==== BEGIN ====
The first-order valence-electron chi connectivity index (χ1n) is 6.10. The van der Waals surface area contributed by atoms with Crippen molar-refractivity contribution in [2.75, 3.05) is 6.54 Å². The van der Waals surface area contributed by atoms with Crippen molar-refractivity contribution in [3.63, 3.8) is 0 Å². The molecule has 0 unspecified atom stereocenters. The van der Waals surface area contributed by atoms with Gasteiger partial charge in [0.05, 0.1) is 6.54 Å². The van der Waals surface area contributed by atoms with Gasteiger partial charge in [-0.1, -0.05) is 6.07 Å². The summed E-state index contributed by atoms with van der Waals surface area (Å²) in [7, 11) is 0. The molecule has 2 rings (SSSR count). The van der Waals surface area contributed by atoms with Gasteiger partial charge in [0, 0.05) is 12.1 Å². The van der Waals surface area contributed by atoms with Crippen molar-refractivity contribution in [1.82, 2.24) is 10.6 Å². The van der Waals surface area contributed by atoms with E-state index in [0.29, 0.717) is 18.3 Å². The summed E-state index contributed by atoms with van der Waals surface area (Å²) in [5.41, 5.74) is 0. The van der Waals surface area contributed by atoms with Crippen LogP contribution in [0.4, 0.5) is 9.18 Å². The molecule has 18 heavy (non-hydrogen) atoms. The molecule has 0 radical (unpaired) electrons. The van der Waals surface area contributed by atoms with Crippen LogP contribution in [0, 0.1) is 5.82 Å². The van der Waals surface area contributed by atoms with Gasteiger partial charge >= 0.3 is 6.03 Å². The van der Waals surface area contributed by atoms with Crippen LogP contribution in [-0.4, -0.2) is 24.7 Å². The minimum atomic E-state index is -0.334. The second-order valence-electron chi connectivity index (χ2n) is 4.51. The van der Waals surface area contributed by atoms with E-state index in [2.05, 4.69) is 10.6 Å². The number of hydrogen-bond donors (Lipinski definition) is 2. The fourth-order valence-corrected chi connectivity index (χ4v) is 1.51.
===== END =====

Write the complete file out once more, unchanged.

The first-order valence-electron chi connectivity index (χ1n) is 6.10. The van der Waals surface area contributed by atoms with Crippen molar-refractivity contribution in [2.75, 3.05) is 6.54 Å². The van der Waals surface area contributed by atoms with Crippen molar-refractivity contribution in [3.63, 3.8) is 0 Å². The molecule has 0 unspecified atom stereocenters. The van der Waals surface area contributed by atoms with Gasteiger partial charge in [0.05, 0.1) is 6.54 Å². The van der Waals surface area contributed by atoms with Gasteiger partial charge in [-0.1, -0.05) is 6.07 Å². The summed E-state index contributed by atoms with van der Waals surface area (Å²) in [7, 11) is 0. The molecule has 2 rings (SSSR count). The van der Waals surface area contributed by atoms with Gasteiger partial charge in [0, 0.05) is 12.1 Å². The van der Waals surface area contributed by atoms with Crippen molar-refractivity contribution in [1.82, 2.24) is 10.6 Å². The van der Waals surface area contributed by atoms with E-state index in [0.29, 0.717) is 18.3 Å². The summed E-state index contributed by atoms with van der Waals surface area (Å²) in [5.41, 5.74) is 0. The van der Waals surface area contributed by atoms with Crippen LogP contribution in [0.4, 0.5) is 9.18 Å². The molecule has 18 heavy (non-hydrogen) atoms. The molecule has 0 radical (unpaired) electrons. The van der Waals surface area contributed by atoms with Crippen LogP contribution in [0, 0.1) is 5.82 Å². The van der Waals surface area contributed by atoms with Gasteiger partial charge >= 0.3 is 6.03 Å². The van der Waals surface area contributed by atoms with Crippen LogP contribution in [-0.4, -0.2) is 24.7 Å². The minimum atomic E-state index is -0.334. The second-order valence-electron chi connectivity index (χ2n) is 4.51. The van der Waals surface area contributed by atoms with E-state index in [2.05, 4.69) is 10.6 Å². The number of hydrogen-bond donors (Lipinski definition) is 2. The fourth-order valence-corrected chi connectivity index (χ4v) is 1.51.